Area of gray matter below the thalmus which is part of the RAS
What sleep staging events occur during ages 1 - 5?
-Four sleep stages seen-Unable to differentiate stages 3 and 4-Spindles become symmetric (between the 2 hemispheres of the brain)
How much sleep does a child of 12 - 18 months need?
13-15 hours
How often does REM occur during sleep?
Adults: every 90 minutesChildren: every 60 minutes
How much sleep does a newborn of 2 - 12 months need
14-15 hours
What part of the night does REM predominate?
Last 1/3 of night
What is the definition of primary circadian dysrhythmias?
Malfunctioning of the biological clock within the conventional environment
What is the definition of adjustment sleep disorder?
A sleep disturbance temporarily related to acute stress, conflict or environmental change causing emotional arousal. AKA transient insomnia or short-term insomnia.
What is an action potential (simplified)?
An electrical impulse moving down a neuron
What is the function of the hypothalamus on sleep?
-Controls NREM sleep-May keep track of length of wake time (how large the sleep debt is)
What is the purpose of the thalmus?
-Relay station-Generates many of the brain rhythms in NREM sleep that we see as EEG patterns
How much sleep does a child of 3 - 5 years need?
11-13 hours
What scoring considerations are there with newborns?
-Transition from wakt to sleep is often done through REM-NREM-REM cycle is about 50-60 minutes-Active, quiet, and indeterminate sleep-Need to watch behaviors
What sleep staging events occur by age 5?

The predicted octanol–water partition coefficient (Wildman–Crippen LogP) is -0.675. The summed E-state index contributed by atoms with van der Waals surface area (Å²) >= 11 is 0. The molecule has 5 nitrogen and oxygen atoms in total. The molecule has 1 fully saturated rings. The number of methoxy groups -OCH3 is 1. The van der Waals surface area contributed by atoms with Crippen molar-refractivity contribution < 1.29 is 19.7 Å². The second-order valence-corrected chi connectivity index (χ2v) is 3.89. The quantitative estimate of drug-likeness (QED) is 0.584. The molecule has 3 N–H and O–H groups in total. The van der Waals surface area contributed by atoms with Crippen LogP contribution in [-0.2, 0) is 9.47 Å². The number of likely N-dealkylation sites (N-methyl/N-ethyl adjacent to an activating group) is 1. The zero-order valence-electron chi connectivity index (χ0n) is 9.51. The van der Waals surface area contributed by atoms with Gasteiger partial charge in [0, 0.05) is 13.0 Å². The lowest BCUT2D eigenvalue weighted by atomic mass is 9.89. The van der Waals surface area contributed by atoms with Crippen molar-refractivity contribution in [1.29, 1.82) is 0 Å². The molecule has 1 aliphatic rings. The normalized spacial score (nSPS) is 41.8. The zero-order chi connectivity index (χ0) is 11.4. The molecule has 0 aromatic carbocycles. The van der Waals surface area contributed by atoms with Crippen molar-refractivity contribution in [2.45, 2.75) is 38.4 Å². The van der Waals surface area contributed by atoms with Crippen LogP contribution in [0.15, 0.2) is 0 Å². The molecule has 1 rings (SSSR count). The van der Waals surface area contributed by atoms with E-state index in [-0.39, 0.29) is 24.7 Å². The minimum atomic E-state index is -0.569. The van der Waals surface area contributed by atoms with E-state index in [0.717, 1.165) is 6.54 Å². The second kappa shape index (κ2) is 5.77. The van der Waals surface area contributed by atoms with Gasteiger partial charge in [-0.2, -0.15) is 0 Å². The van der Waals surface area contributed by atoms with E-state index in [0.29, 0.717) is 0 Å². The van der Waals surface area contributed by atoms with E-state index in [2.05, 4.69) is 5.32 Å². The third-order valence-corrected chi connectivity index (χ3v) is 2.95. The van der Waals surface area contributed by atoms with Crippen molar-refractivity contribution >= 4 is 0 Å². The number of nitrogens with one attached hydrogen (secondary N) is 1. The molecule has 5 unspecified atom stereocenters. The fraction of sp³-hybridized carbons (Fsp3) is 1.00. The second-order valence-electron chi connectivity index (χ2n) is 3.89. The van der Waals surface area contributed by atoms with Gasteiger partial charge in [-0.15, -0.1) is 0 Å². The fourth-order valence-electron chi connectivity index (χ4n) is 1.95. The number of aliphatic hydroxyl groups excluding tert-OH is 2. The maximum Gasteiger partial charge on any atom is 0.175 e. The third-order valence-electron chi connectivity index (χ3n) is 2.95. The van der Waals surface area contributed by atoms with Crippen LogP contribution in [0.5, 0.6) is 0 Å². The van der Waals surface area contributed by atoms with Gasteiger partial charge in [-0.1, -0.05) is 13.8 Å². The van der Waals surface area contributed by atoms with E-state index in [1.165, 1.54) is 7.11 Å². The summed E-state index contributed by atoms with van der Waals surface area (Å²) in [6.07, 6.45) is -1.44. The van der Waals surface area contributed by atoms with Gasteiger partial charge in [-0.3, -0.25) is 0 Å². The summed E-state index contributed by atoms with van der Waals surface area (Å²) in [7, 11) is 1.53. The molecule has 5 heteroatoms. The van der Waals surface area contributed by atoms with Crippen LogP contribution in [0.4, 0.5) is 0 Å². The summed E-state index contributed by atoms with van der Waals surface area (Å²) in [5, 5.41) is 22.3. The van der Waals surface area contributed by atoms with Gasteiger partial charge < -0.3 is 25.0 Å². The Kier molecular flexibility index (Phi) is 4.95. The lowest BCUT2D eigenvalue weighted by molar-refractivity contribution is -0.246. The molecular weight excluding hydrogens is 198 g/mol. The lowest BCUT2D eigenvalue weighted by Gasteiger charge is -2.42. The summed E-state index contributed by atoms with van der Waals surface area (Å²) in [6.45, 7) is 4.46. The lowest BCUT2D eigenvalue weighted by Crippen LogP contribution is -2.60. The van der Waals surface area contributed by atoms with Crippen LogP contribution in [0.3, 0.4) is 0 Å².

-Sleep architecture of an adule-Use R&K scoring rules
Where is the pineal gland located?
Behind the brain stem, under the hypothalmus
How does the pineal gland contribute to the sleep/wake cycle?
It responds to light-induced signals by switching off production fo the hormone melatonin
What is the definition of narcolepsy?
A disorder of unknown origin, which is characterized by abnormal sleep tendencies, excessive daytime sleepiness, disturbed nocturnal sleep and manifectations of REM sleep
What is the definition of intrinsic sleep disorders?
Sleep disorders which originate or develop within the body or arise from causes within the body (apnea, narcolepsy)
What are the symptoms of RLS?
1) Itchy, creepy crawling feeling in the legs2) Intense urge to move legs3) Usually occurs when sitting quietly or laying in bed4) Chief complaint is insomnia
What is the definition of extrinsic sleep disorders?
Sleep disorders that originate or develop from causes outside the body (i.e. poor sleep hygiene, environmental)
*Where are pyramidal cells located?
In the III and IV layer of the cerebral cortex
How much sleep does a newborn of 0 - 2 months need?
1.5 to 18 hours
How are sleep stages indicated in a newborn?
Active (REM), quiet (NREM), and indeterminate sleep
Where is the reticular formation located?
Top tip of brainstem, at top of midbrain
What is the definition of shift work sleep disorder?
Symptoms of insomnia or excessive sleepiness that occur in relation to work schedules
What are the symptoms of central alveolar hypoventilation syndrome?
1) Insomnia or EDS2) Hypercapnia & hypoxemia3) Morning headaches4) Cardiac arrhythmias
How do our sleep stages change as we age?
Decreased delta and increased stage 2
How does an EPSP effect an action potential?
It increases the possibility that the post-synaptic cell will initiate an action potential
What is the purpose of the pyramidal cells?
Thought to be the primary cell for discharge of EEG activity